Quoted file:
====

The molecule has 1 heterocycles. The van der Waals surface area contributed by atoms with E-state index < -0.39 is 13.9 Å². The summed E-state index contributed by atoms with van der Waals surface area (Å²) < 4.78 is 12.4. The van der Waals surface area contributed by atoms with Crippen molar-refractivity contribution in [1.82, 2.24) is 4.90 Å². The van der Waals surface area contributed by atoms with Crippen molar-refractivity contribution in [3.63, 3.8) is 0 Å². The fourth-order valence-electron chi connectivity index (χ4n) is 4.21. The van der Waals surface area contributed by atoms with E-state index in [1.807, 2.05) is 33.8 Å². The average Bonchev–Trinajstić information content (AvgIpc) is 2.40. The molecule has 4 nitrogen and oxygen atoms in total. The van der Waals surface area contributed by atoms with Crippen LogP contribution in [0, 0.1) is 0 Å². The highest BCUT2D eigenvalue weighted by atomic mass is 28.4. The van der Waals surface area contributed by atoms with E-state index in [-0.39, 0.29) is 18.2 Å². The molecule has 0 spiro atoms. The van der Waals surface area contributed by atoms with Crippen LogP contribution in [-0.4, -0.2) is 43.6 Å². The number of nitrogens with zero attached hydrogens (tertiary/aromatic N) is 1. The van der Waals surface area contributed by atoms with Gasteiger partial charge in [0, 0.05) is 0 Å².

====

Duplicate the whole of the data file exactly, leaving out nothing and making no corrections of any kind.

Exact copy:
The molecule has 1 heterocycles. The van der Waals surface area contributed by atoms with E-state index < -0.39 is 13.9 Å². The summed E-state index contributed by atoms with van der Waals surface area (Å²) < 4.78 is 12.4. The van der Waals surface area contributed by atoms with Crippen molar-refractivity contribution in [1.82, 2.24) is 4.90 Å². The van der Waals surface area contributed by atoms with Crippen molar-refractivity contribution in [3.63, 3.8) is 0 Å². The fourth-order valence-electron chi connectivity index (χ4n) is 4.21. The van der Waals surface area contributed by atoms with E-state index in [1.807, 2.05) is 33.8 Å². The average Bonchev–Trinajstić information content (AvgIpc) is 2.40. The molecule has 4 nitrogen and oxygen atoms in total. The van der Waals surface area contributed by atoms with Crippen LogP contribution in [0, 0.1) is 0 Å². The highest BCUT2D eigenvalue weighted by atomic mass is 28.4. The van der Waals surface area contributed by atoms with E-state index in [-0.39, 0.29) is 18.2 Å². The molecule has 0 spiro atoms. The van der Waals surface area contributed by atoms with Crippen LogP contribution in [-0.4, -0.2) is 43.6 Å². The number of nitrogens with zero attached hydrogens (tertiary/aromatic N) is 1. The van der Waals surface area contributed by atoms with Gasteiger partial charge in [0, 0.05) is 0 Å².